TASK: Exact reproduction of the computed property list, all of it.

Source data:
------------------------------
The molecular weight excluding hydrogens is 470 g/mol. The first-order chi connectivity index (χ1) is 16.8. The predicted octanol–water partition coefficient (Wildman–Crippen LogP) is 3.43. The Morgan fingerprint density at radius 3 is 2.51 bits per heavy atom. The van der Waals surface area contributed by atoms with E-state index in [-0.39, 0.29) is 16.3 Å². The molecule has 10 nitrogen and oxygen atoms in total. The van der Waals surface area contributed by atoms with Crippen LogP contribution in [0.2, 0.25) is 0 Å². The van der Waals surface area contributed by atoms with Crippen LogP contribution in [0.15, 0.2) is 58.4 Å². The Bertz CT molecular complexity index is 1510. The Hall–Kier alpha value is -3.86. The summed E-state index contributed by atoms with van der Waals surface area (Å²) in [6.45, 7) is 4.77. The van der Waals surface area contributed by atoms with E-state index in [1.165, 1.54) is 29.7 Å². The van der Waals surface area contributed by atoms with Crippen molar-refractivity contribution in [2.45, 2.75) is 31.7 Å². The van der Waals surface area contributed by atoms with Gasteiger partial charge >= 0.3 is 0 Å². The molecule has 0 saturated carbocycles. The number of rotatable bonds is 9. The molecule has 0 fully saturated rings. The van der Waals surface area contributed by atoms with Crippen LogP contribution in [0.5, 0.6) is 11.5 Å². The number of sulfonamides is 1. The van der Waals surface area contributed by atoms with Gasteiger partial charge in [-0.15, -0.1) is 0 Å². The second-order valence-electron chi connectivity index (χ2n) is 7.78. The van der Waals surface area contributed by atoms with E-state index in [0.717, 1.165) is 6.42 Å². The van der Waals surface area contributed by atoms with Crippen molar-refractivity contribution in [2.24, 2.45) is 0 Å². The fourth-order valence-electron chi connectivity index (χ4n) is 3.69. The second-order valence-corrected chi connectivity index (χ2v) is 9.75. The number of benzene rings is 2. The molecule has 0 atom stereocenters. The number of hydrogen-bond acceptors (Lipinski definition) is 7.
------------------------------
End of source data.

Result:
The molecular weight excluding hydrogens is 470 g/mol. The first-order chi connectivity index (χ1) is 16.8. The predicted octanol–water partition coefficient (Wildman–Crippen LogP) is 3.43. The Morgan fingerprint density at radius 3 is 2.51 bits per heavy atom. The van der Waals surface area contributed by atoms with E-state index in [-0.39, 0.29) is 16.3 Å². The molecule has 10 nitrogen and oxygen atoms in total. The van der Waals surface area contributed by atoms with Crippen LogP contribution in [0.2, 0.25) is 0 Å². The van der Waals surface area contributed by atoms with Crippen LogP contribution in [0.15, 0.2) is 58.4 Å². The Bertz CT molecular complexity index is 1510. The Hall–Kier alpha value is -3.86. The summed E-state index contributed by atoms with van der Waals surface area (Å²) in [6.45, 7) is 4.77. The van der Waals surface area contributed by atoms with E-state index in [1.165, 1.54) is 29.7 Å². The van der Waals surface area contributed by atoms with Crippen molar-refractivity contribution in [2.45, 2.75) is 31.7 Å². The van der Waals surface area contributed by atoms with Gasteiger partial charge >= 0.3 is 0 Å². The molecule has 0 saturated carbocycles. The number of rotatable bonds is 9. The molecule has 0 fully saturated rings. The van der Waals surface area contributed by atoms with Crippen LogP contribution in [0.5, 0.6) is 11.5 Å². The number of sulfonamides is 1. The van der Waals surface area contributed by atoms with Gasteiger partial charge in [-0.15, -0.1) is 0 Å². The second-order valence-electron chi connectivity index (χ2n) is 7.78. The van der Waals surface area contributed by atoms with E-state index in [0.717, 1.165) is 6.42 Å². The van der Waals surface area contributed by atoms with Crippen molar-refractivity contribution in [2.24, 2.45) is 0 Å². The fourth-order valence-electron chi connectivity index (χ4n) is 3.69. The second-order valence-corrected chi connectivity index (χ2v) is 9.75. The number of benzene rings is 2. The molecule has 0 atom stereocenters. The number of hydrogen-bond acceptors (Lipinski definition) is 7.